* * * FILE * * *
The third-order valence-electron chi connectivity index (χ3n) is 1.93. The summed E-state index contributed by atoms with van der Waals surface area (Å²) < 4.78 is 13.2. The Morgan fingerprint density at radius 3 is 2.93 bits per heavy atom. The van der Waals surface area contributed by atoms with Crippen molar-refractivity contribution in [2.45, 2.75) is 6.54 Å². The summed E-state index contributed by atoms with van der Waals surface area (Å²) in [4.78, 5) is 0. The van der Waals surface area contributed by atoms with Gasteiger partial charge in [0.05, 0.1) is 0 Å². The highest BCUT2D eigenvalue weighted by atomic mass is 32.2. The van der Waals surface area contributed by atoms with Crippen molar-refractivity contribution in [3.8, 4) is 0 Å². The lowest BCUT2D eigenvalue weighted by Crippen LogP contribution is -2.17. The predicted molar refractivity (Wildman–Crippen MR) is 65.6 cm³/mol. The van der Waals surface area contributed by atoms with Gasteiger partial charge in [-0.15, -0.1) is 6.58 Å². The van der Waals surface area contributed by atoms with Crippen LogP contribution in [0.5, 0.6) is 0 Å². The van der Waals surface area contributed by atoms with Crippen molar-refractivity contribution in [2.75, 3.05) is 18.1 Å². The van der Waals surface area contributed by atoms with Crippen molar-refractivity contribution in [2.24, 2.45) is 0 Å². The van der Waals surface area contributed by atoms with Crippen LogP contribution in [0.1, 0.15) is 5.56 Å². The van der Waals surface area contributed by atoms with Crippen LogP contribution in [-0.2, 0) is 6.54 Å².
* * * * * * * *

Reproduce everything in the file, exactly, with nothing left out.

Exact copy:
The third-order valence-electron chi connectivity index (χ3n) is 1.93. The summed E-state index contributed by atoms with van der Waals surface area (Å²) < 4.78 is 13.2. The Morgan fingerprint density at radius 3 is 2.93 bits per heavy atom. The van der Waals surface area contributed by atoms with Crippen molar-refractivity contribution in [2.45, 2.75) is 6.54 Å². The summed E-state index contributed by atoms with van der Waals surface area (Å²) in [4.78, 5) is 0. The van der Waals surface area contributed by atoms with Gasteiger partial charge in [0.05, 0.1) is 0 Å². The highest BCUT2D eigenvalue weighted by atomic mass is 32.2. The van der Waals surface area contributed by atoms with Crippen molar-refractivity contribution in [3.8, 4) is 0 Å². The lowest BCUT2D eigenvalue weighted by Crippen LogP contribution is -2.17. The predicted molar refractivity (Wildman–Crippen MR) is 65.6 cm³/mol. The van der Waals surface area contributed by atoms with Gasteiger partial charge in [-0.15, -0.1) is 6.58 Å². The van der Waals surface area contributed by atoms with Crippen LogP contribution in [0.5, 0.6) is 0 Å². The van der Waals surface area contributed by atoms with Crippen molar-refractivity contribution in [2.75, 3.05) is 18.1 Å². The van der Waals surface area contributed by atoms with Crippen molar-refractivity contribution in [2.24, 2.45) is 0 Å². The van der Waals surface area contributed by atoms with Crippen LogP contribution in [0.1, 0.15) is 5.56 Å². The van der Waals surface area contributed by atoms with Crippen LogP contribution in [-0.2, 0) is 6.54 Å².